When any boat is making way through the water, she starts by pushing a large amount of water ahead of her. If she a planing vessel, she’ll climb up on that wave as she picks up sufficient speed. But if she is a “big ‘un”, she won’t be planing anytime in this lifetime. She is a displacement vessel. So, this water that is getting pushed ahead returns to the side and under the boat’s bottom. As she starts to put on some way (speed), imagine this cycle of water building up speed under the ship. This causes a drop in water pressure under the boat. This causes the ship to vertically drop in the water. This is “boat squat” and how a boat with 4’ of draft hits the bottom in 5’ of water. (Hint: go slow in shallow water, Big ‘Un.)

Now, for a displacement vessel, trim is different from squat. Trim is the difference of the forward and aft draft while the boat is stationary. As she gets underway and her aspect to her water lines changes, she is affecting “squat.” Naval architects justifiably worry about whether she has forward or aft “squat” (leans forward or aft as she builds speed.) This is largely determined by her center of gravity and her “block coefficient”, which is the volume of the hull (V) divided by the Length of her Water Line (LWL) times the (maximum) Beam of her Water Line (BWL) times her Draft. If you draw a box around the submerged part of the ship, it is the ratio of the box volume occupied by the ship.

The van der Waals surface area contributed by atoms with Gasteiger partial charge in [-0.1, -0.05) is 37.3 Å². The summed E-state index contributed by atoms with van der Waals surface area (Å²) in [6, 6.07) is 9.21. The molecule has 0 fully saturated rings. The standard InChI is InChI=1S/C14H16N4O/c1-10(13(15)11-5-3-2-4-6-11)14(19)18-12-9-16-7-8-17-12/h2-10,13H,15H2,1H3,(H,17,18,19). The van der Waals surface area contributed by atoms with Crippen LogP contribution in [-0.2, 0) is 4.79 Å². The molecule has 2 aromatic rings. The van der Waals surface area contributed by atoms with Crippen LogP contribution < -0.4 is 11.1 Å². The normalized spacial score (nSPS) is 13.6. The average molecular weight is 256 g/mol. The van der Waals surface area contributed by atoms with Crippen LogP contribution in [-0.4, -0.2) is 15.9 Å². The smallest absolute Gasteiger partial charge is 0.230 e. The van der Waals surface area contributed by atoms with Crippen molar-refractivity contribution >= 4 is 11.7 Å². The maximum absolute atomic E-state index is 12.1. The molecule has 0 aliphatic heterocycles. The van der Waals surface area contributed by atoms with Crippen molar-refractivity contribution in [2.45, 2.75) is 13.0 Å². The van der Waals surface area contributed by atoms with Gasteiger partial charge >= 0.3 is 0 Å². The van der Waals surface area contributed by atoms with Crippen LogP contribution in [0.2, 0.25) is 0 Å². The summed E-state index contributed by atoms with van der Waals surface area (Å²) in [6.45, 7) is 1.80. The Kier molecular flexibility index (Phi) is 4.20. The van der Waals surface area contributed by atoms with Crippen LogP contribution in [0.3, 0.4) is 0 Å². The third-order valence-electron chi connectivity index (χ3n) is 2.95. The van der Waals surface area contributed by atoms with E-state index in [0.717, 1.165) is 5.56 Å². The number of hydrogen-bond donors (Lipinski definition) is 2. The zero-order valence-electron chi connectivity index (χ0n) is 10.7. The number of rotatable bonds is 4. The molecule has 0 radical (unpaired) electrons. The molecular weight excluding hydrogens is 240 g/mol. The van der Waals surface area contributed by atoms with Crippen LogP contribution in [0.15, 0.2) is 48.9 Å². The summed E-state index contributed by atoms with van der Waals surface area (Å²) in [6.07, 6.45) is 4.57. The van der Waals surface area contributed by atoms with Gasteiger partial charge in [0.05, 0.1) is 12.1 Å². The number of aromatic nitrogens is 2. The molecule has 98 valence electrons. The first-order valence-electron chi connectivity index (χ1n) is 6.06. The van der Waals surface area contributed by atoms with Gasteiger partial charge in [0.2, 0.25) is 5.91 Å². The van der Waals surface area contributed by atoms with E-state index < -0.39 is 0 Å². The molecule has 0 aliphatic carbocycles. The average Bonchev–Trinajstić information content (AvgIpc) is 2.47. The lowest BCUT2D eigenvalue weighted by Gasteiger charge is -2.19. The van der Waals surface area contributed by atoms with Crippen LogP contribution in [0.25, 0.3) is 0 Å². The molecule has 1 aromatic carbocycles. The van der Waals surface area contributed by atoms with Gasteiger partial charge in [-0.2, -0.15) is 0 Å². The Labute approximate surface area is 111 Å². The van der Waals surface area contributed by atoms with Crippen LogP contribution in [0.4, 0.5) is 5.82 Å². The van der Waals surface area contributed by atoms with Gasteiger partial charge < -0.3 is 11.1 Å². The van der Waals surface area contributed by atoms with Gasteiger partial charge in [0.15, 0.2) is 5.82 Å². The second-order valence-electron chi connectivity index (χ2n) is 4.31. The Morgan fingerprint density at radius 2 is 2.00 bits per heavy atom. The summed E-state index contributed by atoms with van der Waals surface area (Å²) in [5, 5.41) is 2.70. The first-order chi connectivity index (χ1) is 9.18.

So, now, you can say that you do know squat…!

* a “slow bell” means making way at the minimum speed at which the boat can maintain steerage. Larger boats, with exposure to the wind, need more speed to maintain steerage than a smaller, low profile boat.


Posted by Daily Boater
Labels: Boating Tips, Guest Blog, USCG Auxiliary

Tuesday, 19 April 2011

Outboard Maintenance

It’s no surprise that outboard engine maintenance is a hot topic. Who wants to be stranded offshore or deep in the outback with a mechanical issue that could have easily been avoided with only a bit of preventative maintenance? With just a little TLC and responsible practices you can keep your outboard engine(s) running reliably and smoothly for many years to come.